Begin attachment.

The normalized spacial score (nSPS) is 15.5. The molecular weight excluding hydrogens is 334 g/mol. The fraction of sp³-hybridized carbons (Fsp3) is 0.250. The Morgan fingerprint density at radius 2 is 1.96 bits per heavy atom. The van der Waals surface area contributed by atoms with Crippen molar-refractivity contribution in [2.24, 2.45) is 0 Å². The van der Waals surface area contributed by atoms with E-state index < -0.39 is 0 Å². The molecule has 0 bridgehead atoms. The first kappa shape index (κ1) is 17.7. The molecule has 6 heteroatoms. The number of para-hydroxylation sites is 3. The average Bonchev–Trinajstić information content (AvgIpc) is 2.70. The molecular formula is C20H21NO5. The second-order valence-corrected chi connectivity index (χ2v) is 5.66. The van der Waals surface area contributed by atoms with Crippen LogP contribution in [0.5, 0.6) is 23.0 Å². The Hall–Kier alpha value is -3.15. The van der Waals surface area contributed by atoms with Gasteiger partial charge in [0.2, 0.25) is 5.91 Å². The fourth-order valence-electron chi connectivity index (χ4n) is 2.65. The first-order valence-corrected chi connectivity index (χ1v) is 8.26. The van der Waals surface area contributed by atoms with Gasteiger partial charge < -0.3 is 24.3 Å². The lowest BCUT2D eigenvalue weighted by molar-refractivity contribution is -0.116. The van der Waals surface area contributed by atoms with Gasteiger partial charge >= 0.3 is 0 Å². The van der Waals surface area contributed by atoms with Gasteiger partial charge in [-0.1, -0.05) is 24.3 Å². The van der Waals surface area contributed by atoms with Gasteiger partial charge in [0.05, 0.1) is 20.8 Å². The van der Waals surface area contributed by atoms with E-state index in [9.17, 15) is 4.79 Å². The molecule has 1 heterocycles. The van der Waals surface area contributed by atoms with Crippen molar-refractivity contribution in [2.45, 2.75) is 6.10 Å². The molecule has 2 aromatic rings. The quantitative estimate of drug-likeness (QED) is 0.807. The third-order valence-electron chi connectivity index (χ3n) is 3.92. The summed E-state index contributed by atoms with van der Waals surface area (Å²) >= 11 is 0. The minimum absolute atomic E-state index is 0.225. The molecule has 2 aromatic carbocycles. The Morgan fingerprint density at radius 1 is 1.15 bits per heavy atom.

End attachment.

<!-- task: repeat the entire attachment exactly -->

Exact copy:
The normalized spacial score (nSPS) is 15.5. The molecular weight excluding hydrogens is 334 g/mol. The fraction of sp³-hybridized carbons (Fsp3) is 0.250. The Morgan fingerprint density at radius 2 is 1.96 bits per heavy atom. The van der Waals surface area contributed by atoms with Crippen molar-refractivity contribution in [2.24, 2.45) is 0 Å². The van der Waals surface area contributed by atoms with E-state index < -0.39 is 0 Å². The molecule has 0 bridgehead atoms. The first kappa shape index (κ1) is 17.7. The molecule has 6 heteroatoms. The number of para-hydroxylation sites is 3. The average Bonchev–Trinajstić information content (AvgIpc) is 2.70. The molecular formula is C20H21NO5. The second-order valence-corrected chi connectivity index (χ2v) is 5.66. The van der Waals surface area contributed by atoms with Crippen LogP contribution in [0.5, 0.6) is 23.0 Å². The Hall–Kier alpha value is -3.15. The van der Waals surface area contributed by atoms with Gasteiger partial charge in [0.2, 0.25) is 5.91 Å². The fourth-order valence-electron chi connectivity index (χ4n) is 2.65. The first-order valence-corrected chi connectivity index (χ1v) is 8.26. The van der Waals surface area contributed by atoms with Gasteiger partial charge < -0.3 is 24.3 Å². The lowest BCUT2D eigenvalue weighted by molar-refractivity contribution is -0.116. The van der Waals surface area contributed by atoms with Gasteiger partial charge >= 0.3 is 0 Å². The van der Waals surface area contributed by atoms with Gasteiger partial charge in [-0.1, -0.05) is 24.3 Å². The van der Waals surface area contributed by atoms with Gasteiger partial charge in [0.05, 0.1) is 20.8 Å². The van der Waals surface area contributed by atoms with E-state index in [9.17, 15) is 4.79 Å². The molecule has 1 heterocycles. The van der Waals surface area contributed by atoms with Crippen molar-refractivity contribution in [2.45, 2.75) is 6.10 Å². The molecule has 2 aromatic rings. The quantitative estimate of drug-likeness (QED) is 0.807. The third-order valence-electron chi connectivity index (χ3n) is 3.92. The summed E-state index contributed by atoms with van der Waals surface area (Å²) >= 11 is 0. The minimum absolute atomic E-state index is 0.225. The molecule has 2 aromatic carbocycles. The Morgan fingerprint density at radius 1 is 1.15 bits per heavy atom.